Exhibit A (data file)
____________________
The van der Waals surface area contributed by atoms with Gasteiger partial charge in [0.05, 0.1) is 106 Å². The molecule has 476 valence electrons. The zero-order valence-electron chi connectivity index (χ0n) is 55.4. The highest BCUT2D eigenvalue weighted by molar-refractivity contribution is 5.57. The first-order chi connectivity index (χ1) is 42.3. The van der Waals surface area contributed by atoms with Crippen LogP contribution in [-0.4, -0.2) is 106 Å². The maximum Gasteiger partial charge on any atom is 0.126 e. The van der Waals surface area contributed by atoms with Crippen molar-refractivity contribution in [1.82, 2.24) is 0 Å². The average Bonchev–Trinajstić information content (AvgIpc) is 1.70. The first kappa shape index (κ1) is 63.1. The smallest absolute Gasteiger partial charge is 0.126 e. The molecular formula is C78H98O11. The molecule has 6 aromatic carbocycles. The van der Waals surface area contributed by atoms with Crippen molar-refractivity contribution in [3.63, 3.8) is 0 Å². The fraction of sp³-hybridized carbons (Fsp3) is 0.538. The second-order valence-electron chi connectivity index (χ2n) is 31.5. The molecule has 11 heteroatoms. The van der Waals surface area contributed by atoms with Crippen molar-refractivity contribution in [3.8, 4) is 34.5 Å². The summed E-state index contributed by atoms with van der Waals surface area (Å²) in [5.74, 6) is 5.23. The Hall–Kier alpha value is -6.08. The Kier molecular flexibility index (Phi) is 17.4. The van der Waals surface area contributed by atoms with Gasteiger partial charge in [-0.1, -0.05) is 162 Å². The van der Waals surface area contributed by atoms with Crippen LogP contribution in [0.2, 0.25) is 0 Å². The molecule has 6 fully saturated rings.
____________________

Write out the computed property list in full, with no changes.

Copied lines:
The van der Waals surface area contributed by atoms with Gasteiger partial charge in [0.05, 0.1) is 106 Å². The molecule has 476 valence electrons. The zero-order valence-electron chi connectivity index (χ0n) is 55.4. The highest BCUT2D eigenvalue weighted by molar-refractivity contribution is 5.57. The first-order chi connectivity index (χ1) is 42.3. The van der Waals surface area contributed by atoms with Crippen LogP contribution in [-0.4, -0.2) is 106 Å². The maximum Gasteiger partial charge on any atom is 0.126 e. The van der Waals surface area contributed by atoms with Crippen molar-refractivity contribution in [1.82, 2.24) is 0 Å². The average Bonchev–Trinajstić information content (AvgIpc) is 1.70. The first kappa shape index (κ1) is 63.1. The smallest absolute Gasteiger partial charge is 0.126 e. The molecular formula is C78H98O11. The molecule has 6 aromatic carbocycles. The van der Waals surface area contributed by atoms with Crippen molar-refractivity contribution in [3.63, 3.8) is 0 Å². The fraction of sp³-hybridized carbons (Fsp3) is 0.538. The second-order valence-electron chi connectivity index (χ2n) is 31.5. The molecule has 11 heteroatoms. The van der Waals surface area contributed by atoms with Crippen molar-refractivity contribution in [3.8, 4) is 34.5 Å². The summed E-state index contributed by atoms with van der Waals surface area (Å²) in [5.74, 6) is 5.23. The Hall–Kier alpha value is -6.08. The Kier molecular flexibility index (Phi) is 17.4. The van der Waals surface area contributed by atoms with Gasteiger partial charge in [-0.1, -0.05) is 162 Å². The van der Waals surface area contributed by atoms with Crippen LogP contribution in [0.2, 0.25) is 0 Å². The molecule has 6 fully saturated rings.